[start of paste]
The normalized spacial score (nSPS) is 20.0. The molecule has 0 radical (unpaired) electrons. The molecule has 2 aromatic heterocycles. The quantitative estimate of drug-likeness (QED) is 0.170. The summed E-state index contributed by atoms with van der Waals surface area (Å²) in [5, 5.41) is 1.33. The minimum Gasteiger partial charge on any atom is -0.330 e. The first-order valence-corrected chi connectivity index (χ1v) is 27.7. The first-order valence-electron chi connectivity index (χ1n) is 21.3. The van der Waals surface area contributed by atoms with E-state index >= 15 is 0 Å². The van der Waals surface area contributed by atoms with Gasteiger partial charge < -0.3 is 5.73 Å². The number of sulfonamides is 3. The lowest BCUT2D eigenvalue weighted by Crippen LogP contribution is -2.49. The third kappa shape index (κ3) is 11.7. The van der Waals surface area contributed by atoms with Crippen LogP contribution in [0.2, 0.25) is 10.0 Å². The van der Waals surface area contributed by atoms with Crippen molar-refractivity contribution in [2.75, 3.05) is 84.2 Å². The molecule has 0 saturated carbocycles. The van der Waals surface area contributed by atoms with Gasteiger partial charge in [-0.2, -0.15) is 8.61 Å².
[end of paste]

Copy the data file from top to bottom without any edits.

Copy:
The normalized spacial score (nSPS) is 20.0. The molecule has 0 radical (unpaired) electrons. The molecule has 2 aromatic heterocycles. The quantitative estimate of drug-likeness (QED) is 0.170. The summed E-state index contributed by atoms with van der Waals surface area (Å²) in [5, 5.41) is 1.33. The minimum Gasteiger partial charge on any atom is -0.330 e. The first-order valence-corrected chi connectivity index (χ1v) is 27.7. The first-order valence-electron chi connectivity index (χ1n) is 21.3. The van der Waals surface area contributed by atoms with E-state index >= 15 is 0 Å². The van der Waals surface area contributed by atoms with Gasteiger partial charge < -0.3 is 5.73 Å². The number of sulfonamides is 3. The lowest BCUT2D eigenvalue weighted by Crippen LogP contribution is -2.49. The third kappa shape index (κ3) is 11.7. The van der Waals surface area contributed by atoms with Crippen LogP contribution in [0.2, 0.25) is 10.0 Å². The van der Waals surface area contributed by atoms with Crippen molar-refractivity contribution in [2.75, 3.05) is 84.2 Å². The molecule has 0 saturated carbocycles. The van der Waals surface area contributed by atoms with Gasteiger partial charge in [-0.2, -0.15) is 8.61 Å².